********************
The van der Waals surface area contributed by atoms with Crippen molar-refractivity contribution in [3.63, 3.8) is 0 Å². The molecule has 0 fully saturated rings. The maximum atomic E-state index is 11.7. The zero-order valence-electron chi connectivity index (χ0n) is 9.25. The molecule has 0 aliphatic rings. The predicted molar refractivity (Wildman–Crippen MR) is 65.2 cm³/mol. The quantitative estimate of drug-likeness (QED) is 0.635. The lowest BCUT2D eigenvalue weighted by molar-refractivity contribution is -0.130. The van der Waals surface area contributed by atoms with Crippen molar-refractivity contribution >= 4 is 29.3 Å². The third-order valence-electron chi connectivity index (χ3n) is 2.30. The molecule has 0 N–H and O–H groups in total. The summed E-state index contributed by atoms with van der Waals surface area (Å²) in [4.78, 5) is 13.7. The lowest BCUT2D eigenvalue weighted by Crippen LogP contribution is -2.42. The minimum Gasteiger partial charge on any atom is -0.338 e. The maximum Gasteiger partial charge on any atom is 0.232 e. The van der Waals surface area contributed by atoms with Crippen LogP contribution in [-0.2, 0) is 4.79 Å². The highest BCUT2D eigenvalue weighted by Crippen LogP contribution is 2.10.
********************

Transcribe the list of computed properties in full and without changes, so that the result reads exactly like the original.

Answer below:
The van der Waals surface area contributed by atoms with Crippen molar-refractivity contribution in [3.63, 3.8) is 0 Å². The molecule has 0 fully saturated rings. The maximum atomic E-state index is 11.7. The zero-order valence-electron chi connectivity index (χ0n) is 9.25. The molecule has 0 aliphatic rings. The predicted molar refractivity (Wildman–Crippen MR) is 65.2 cm³/mol. The quantitative estimate of drug-likeness (QED) is 0.635. The lowest BCUT2D eigenvalue weighted by molar-refractivity contribution is -0.130. The van der Waals surface area contributed by atoms with Crippen molar-refractivity contribution >= 4 is 29.3 Å². The third-order valence-electron chi connectivity index (χ3n) is 2.30. The molecule has 0 N–H and O–H groups in total. The summed E-state index contributed by atoms with van der Waals surface area (Å²) in [4.78, 5) is 13.7. The lowest BCUT2D eigenvalue weighted by Crippen LogP contribution is -2.42. The minimum Gasteiger partial charge on any atom is -0.338 e. The maximum Gasteiger partial charge on any atom is 0.232 e. The van der Waals surface area contributed by atoms with Crippen LogP contribution in [-0.2, 0) is 4.79 Å². The highest BCUT2D eigenvalue weighted by Crippen LogP contribution is 2.10.